That’s a great question. They are not quite the same—job freedom is a broader concept than financial independence and retiring early (FIRE). FIRE is a great way to live a job-free life, but it is not the only way. I think it is helpful to consider why you want FIRE. Most people want it because they want more freedom in life. They especially want to be free of the dreary, unfulfilling obligations of their jobs. For example, they don’t like having a boss, having to show up at set times, having to commute, having to wear a suit, having to follow someone else’s vision and not their own, and so on.

One way to free yourself from these dreary obligations is to save for FIRE, and I cover this strategy in a chapter called “extreme saving.” But there are other ways to free yourself of bosses, commuting, and all the other crappy aspects of jobs. For example, you can start a lifestyle business and be your own boss, so you never have to answer to a boss again. Or you can found a startup and build the company of your dreams. You don’t have to spend your working life building someone else’s dream. There are ways to achieve great freedom in life without FIRE. And many job-free lifestyles can lead to FIRE in the end too, as mine did.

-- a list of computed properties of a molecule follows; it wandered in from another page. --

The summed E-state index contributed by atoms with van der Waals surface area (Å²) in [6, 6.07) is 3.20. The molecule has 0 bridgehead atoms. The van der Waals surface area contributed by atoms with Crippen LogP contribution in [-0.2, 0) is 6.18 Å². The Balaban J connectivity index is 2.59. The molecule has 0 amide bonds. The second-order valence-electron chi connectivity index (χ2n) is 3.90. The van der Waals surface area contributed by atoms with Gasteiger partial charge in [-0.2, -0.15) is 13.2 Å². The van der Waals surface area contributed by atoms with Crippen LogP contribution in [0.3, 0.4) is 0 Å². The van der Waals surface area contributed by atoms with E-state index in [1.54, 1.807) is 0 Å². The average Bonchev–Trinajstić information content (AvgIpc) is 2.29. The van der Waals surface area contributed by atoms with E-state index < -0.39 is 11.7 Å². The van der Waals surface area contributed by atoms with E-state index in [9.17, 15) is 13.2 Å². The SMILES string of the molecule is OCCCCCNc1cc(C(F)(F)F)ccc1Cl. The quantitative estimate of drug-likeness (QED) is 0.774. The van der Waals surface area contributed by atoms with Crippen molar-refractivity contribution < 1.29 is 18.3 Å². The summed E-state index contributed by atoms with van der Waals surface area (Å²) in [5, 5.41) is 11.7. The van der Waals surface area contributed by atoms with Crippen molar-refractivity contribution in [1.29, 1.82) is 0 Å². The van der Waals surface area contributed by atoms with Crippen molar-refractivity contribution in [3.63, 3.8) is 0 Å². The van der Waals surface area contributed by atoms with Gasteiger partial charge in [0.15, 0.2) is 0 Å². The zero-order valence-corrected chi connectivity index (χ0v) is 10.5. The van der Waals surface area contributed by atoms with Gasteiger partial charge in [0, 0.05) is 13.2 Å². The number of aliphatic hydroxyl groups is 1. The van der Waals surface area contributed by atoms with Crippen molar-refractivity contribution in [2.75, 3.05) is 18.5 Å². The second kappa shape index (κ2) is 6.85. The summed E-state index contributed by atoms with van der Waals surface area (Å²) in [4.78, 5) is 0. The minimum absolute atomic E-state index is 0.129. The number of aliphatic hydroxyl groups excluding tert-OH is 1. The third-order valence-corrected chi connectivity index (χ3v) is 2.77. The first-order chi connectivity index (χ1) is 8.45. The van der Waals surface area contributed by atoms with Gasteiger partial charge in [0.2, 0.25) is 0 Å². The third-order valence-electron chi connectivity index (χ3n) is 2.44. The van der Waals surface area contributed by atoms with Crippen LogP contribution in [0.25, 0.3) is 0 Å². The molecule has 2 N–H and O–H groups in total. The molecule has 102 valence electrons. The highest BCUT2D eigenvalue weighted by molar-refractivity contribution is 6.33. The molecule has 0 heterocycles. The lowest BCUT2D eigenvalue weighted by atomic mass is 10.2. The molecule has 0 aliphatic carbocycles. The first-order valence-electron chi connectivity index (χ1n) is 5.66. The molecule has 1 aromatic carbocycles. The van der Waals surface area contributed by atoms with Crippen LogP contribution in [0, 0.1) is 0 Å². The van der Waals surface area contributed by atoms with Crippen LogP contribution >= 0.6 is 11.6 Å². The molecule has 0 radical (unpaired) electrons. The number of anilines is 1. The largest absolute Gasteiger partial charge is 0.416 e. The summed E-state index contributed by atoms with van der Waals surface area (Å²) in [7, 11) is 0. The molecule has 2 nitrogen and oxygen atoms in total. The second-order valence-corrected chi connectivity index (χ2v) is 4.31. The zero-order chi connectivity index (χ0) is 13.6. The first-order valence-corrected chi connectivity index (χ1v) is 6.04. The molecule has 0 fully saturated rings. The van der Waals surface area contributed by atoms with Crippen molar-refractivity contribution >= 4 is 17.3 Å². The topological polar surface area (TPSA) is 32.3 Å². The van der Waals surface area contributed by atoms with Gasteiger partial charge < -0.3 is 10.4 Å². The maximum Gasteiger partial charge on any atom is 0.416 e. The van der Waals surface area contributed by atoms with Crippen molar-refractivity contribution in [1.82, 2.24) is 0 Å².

What led you to write Job Free?

The idea came from interviewing fascinating people on my podcast about how to get more financial freedom in your life. I’ve interviewed many people (including Mr. Root of Good himself) who achieved FIRE in different ways to me. I’ve also interviewed people who are not fully financially independent, but have achieved job-free lifestyles that give them the freedom that they want. I noticed that although these stories were very diverse, they could all be understood within a framework of four essential strategies.